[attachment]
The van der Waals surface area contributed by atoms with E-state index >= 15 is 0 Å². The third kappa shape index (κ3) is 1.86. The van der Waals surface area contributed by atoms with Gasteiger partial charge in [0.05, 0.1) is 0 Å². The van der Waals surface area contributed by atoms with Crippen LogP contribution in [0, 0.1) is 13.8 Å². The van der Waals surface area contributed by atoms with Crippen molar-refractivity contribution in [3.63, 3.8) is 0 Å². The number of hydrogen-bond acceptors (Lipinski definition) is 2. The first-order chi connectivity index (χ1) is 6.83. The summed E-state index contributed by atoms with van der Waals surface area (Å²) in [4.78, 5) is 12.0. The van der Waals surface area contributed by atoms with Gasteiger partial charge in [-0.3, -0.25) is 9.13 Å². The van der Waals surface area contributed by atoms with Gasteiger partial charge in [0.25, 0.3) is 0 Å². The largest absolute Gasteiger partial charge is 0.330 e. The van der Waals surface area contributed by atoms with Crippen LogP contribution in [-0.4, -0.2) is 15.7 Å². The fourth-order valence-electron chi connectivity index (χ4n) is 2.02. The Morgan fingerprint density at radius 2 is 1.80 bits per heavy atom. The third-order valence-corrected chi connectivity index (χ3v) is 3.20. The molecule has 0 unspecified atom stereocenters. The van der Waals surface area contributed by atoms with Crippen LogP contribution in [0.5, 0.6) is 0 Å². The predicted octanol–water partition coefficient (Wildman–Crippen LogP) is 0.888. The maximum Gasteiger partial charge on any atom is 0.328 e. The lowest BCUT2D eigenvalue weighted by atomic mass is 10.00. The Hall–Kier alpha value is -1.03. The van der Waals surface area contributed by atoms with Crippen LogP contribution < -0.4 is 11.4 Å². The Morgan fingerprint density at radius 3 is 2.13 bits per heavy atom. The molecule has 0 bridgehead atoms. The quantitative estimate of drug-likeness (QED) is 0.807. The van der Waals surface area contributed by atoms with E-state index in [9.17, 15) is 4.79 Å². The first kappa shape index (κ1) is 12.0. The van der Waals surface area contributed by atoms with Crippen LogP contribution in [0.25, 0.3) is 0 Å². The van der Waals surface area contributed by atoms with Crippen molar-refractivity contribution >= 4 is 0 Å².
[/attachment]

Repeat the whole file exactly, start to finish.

The van der Waals surface area contributed by atoms with E-state index >= 15 is 0 Å². The third kappa shape index (κ3) is 1.86. The van der Waals surface area contributed by atoms with Gasteiger partial charge in [0.05, 0.1) is 0 Å². The van der Waals surface area contributed by atoms with Crippen LogP contribution in [0, 0.1) is 13.8 Å². The van der Waals surface area contributed by atoms with Crippen molar-refractivity contribution in [3.63, 3.8) is 0 Å². The number of hydrogen-bond acceptors (Lipinski definition) is 2. The first-order chi connectivity index (χ1) is 6.83. The summed E-state index contributed by atoms with van der Waals surface area (Å²) in [4.78, 5) is 12.0. The van der Waals surface area contributed by atoms with Gasteiger partial charge in [-0.3, -0.25) is 9.13 Å². The van der Waals surface area contributed by atoms with Gasteiger partial charge in [0.25, 0.3) is 0 Å². The largest absolute Gasteiger partial charge is 0.330 e. The van der Waals surface area contributed by atoms with Crippen LogP contribution in [-0.4, -0.2) is 15.7 Å². The fourth-order valence-electron chi connectivity index (χ4n) is 2.02. The Morgan fingerprint density at radius 2 is 1.80 bits per heavy atom. The third-order valence-corrected chi connectivity index (χ3v) is 3.20. The molecule has 0 unspecified atom stereocenters. The van der Waals surface area contributed by atoms with Crippen LogP contribution in [0.5, 0.6) is 0 Å². The predicted octanol–water partition coefficient (Wildman–Crippen LogP) is 0.888. The maximum Gasteiger partial charge on any atom is 0.328 e. The lowest BCUT2D eigenvalue weighted by atomic mass is 10.00. The Hall–Kier alpha value is -1.03. The van der Waals surface area contributed by atoms with Crippen LogP contribution < -0.4 is 11.4 Å². The Morgan fingerprint density at radius 3 is 2.13 bits per heavy atom. The molecule has 0 bridgehead atoms. The quantitative estimate of drug-likeness (QED) is 0.807. The van der Waals surface area contributed by atoms with E-state index in [9.17, 15) is 4.79 Å². The first kappa shape index (κ1) is 12.0. The van der Waals surface area contributed by atoms with Crippen LogP contribution in [0.25, 0.3) is 0 Å². The van der Waals surface area contributed by atoms with Crippen molar-refractivity contribution >= 4 is 0 Å².